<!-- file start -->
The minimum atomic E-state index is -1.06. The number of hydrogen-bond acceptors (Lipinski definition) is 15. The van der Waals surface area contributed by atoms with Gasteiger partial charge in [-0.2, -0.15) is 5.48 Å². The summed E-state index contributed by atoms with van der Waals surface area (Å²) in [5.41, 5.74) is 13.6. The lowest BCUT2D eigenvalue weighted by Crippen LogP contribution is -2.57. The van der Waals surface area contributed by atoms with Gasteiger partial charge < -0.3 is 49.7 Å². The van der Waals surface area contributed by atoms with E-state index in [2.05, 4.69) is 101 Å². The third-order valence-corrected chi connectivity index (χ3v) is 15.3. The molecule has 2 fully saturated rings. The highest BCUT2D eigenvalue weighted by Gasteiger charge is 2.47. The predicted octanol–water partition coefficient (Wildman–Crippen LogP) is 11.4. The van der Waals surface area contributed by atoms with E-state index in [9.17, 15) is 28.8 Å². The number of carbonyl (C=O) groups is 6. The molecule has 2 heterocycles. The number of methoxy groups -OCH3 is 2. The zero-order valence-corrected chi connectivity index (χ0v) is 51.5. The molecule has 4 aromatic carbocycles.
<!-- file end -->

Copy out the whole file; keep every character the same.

The minimum atomic E-state index is -1.06. The number of hydrogen-bond acceptors (Lipinski definition) is 15. The van der Waals surface area contributed by atoms with Gasteiger partial charge in [-0.2, -0.15) is 5.48 Å². The summed E-state index contributed by atoms with van der Waals surface area (Å²) in [5.41, 5.74) is 13.6. The lowest BCUT2D eigenvalue weighted by Crippen LogP contribution is -2.57. The van der Waals surface area contributed by atoms with Gasteiger partial charge < -0.3 is 49.7 Å². The van der Waals surface area contributed by atoms with E-state index in [2.05, 4.69) is 101 Å². The third-order valence-corrected chi connectivity index (χ3v) is 15.3. The molecule has 2 fully saturated rings. The highest BCUT2D eigenvalue weighted by Gasteiger charge is 2.47. The predicted octanol–water partition coefficient (Wildman–Crippen LogP) is 11.4. The van der Waals surface area contributed by atoms with E-state index in [9.17, 15) is 28.8 Å². The number of carbonyl (C=O) groups is 6. The molecule has 2 heterocycles. The number of methoxy groups -OCH3 is 2. The zero-order valence-corrected chi connectivity index (χ0v) is 51.5. The molecule has 4 aromatic carbocycles.